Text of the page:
L.A. County COVID-19 hospitalizations hit three-month low while MIS-C cases climb
COVID-19 hospitalizations in Los Angeles County are at their lowest point since Thanksgiving, authorities said Thursday.
The number of COVID-19 patients hospitalized in the county as of Wednesday was 1,886, according to state figures released Thursday. Over the last week, COVID-19 hospitalizations have been falling an average of roughly 5% a day, and on Tuesday, L.A. County tallied 1,988 COVID-19 hospitalizations — the first time the number dipped below 2,000 since Nov. 26.
At the worst point in the pandemic, 8,098 people were hospitalized with COVID-19 in L.A. County, a number recorded on Jan. 5.
But whereas the numbers in November were increasing rapidly — COVID-19 hospitalizations rose by as much as 47% in a week in that month — they are now moving in the opposite direction. Since last week, countywide COVID-19 hospitalizations have fallen by 29%, while new daily identified coronavirus cases have dropped by 16%, according to a Times analysis.
The L.A. County Public Health Department said the daily positivity rate is just over 3%, down from more than 20% around Jan. 1.
Despite the good news, it is taking time for hospitals to recover from the surge. The county’s publicly run hospitals are still reporting a large number of COVID-19 patients with very long stays in intensive care units.
The county on Thursday also reported 10 additional cases of multisystem inflammatory syndrome, a serious inflammatory condition associated with COVID-19 that affects people under 21.
The additions bring the total number of MIS-C cases in L.A. County to 100 — a substantial increase from just over a month ago, when there were 62 children with MIS-C in the county.
“This increase in cases is a distressing delayed result of the surge we experienced in December and January,” the Public Health Department said in a statement, adding that most children with MIS-C were infected with COVID-19 at some point before their diagnosis.
Symptoms of MIS-C include fever that does not go away and inflamed body parts, including the heart, lungs, kidneys, brain, skin, eyes or gastrointestinal organs.
Of the 100 cases of MIS-C in the county, 30% were children under the age of 5, 40% were between 5 and 11, and 30% were between the ages of 12 and 20.
All 100 young people diagnosed with MIS-C in L.A. County were hospitalized, and 40% were treated in the ICU. One child died.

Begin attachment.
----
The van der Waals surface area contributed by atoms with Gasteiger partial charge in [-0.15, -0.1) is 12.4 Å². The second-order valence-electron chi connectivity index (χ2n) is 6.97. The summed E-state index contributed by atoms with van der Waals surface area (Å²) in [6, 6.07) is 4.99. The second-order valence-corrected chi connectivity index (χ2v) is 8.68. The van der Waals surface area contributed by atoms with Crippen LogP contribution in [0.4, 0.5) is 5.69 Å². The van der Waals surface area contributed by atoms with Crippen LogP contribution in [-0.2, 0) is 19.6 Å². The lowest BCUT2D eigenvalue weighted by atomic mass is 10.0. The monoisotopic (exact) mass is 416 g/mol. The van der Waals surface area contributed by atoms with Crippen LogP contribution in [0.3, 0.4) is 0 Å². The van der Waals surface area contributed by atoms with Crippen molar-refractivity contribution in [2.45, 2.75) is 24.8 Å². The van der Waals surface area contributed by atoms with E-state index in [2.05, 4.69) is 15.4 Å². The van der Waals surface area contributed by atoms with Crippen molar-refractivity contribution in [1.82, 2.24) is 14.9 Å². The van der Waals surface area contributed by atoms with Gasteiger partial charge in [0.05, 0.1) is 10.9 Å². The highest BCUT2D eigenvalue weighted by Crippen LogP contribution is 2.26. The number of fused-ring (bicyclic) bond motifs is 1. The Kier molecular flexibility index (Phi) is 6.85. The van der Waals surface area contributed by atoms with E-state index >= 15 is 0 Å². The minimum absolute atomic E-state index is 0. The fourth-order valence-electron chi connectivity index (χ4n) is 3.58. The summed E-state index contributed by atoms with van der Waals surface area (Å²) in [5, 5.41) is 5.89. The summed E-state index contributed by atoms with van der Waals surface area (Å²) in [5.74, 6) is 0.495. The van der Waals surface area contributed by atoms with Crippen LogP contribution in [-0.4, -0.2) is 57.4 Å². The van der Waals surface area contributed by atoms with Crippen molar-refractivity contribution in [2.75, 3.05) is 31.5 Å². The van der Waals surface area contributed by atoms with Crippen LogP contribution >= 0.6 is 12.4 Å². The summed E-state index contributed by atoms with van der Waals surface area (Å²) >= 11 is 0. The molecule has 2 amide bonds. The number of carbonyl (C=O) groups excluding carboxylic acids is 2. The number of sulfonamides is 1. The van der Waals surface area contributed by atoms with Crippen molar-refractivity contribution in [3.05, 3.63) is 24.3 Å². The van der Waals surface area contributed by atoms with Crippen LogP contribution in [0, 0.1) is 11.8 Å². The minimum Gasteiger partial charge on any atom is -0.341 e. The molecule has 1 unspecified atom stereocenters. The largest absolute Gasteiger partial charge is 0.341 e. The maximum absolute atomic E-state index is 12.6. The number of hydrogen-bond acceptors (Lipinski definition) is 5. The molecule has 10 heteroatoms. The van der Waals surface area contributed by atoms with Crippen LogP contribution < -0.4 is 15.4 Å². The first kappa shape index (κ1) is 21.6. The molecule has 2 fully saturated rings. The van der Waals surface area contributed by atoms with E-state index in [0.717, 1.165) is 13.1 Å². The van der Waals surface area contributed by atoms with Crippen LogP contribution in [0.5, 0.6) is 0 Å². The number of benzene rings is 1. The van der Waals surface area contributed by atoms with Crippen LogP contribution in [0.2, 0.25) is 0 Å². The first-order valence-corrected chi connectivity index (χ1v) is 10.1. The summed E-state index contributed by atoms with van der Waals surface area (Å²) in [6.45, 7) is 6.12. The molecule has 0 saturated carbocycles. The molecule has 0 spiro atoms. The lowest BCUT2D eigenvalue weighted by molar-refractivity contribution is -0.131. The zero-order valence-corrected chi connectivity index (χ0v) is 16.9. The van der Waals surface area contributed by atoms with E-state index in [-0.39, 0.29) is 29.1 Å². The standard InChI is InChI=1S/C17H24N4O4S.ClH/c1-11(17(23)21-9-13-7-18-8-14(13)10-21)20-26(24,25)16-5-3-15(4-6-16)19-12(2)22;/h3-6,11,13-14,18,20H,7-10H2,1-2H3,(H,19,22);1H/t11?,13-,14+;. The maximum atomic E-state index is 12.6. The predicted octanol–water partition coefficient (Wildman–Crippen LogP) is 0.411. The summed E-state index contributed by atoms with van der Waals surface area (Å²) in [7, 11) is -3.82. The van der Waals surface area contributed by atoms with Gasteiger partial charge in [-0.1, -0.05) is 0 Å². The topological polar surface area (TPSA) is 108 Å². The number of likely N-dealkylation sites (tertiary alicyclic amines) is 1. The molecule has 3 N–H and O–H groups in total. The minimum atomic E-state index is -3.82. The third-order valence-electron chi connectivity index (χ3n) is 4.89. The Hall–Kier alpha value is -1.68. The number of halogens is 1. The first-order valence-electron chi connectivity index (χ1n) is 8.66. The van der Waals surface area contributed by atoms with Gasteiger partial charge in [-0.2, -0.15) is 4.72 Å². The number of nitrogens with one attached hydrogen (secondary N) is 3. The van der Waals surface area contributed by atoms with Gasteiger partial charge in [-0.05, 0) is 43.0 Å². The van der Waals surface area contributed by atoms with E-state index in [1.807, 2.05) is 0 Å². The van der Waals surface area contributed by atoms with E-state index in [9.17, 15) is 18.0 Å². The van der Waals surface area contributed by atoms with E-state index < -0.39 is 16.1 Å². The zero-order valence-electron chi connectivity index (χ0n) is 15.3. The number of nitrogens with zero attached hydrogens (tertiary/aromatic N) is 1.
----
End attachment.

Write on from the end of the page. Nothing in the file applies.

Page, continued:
“To the many families mourning a loved one who passed away from COVID-19, we send you our deepest condolences,” L.A. County Public Health Director Barbara Ferrer said in a statement. “We continue to experience the repercussions from the January surge in our increased number of children with MIS-C.”
In L.A. County, the inflammatory syndrome has disproportionately affected Latino children, who account for 71% of the reported cases.
And though overall case and hospitalization numbers are declining, the county on Thursday reported an additional 109 COVID-19 deaths and 1,983 cases. Cumulative death numbers increased sharply on Wednesday when the county reported a backlog of more than 800 deaths over the autumn-and-winter surge that brought the statewide death toll beyond 50,000.
L.A. County has recorded a cumulative total of 21,106 COVID-19 deaths and 1.19 million confirmed cases.
Meanwhile, vaccination efforts continue to struggle against issues such as weather, limited doses and bungled efforts to direct shots to hard-hit communities. County officials from both L.A. and San Diego have said they continue to not get weeks of notice about incoming dose shipments, a problem that Gov. Gavin Newsom has said will be resolved soon.
Concerns are also growing about mutant variants of the coronavirus, including a California strain that new research strongly suggests spreads more readily than its predecessors.
But the fact that daily coronavirus cases are continuing to decline is gratifying, Dr. Eric McDonald, medical director of the San Diego County epidemiology department, said this week.
“So even if it is a little more contagious than the other ones that are circulating in the community, the take-home message is the same: that you need to do all the things that we’ve recommended to prevent transmission — so, wearing masks, social distancing, staying at home,” he told reporters Wednesday.
The coronavirus can’t mutate if it’s not infecting people, scientists say. And masks and social distancing are just as effective at preventing the spread of mutant strains.
“With continued spread of variants that ... threaten the progress we are making, we must recommit to doing our part to protect one another,” Dr. Rochelle Walensky, director of the U.S. Centers for Disease Control and Prevention, said recently. “Wear a well-fitting mask, social distance, avoid travel and crowds, practice good hand hygiene, and get vaccinated when the vaccine is available to you.”
Times staff writer Ryan Menezes contributed to this report.
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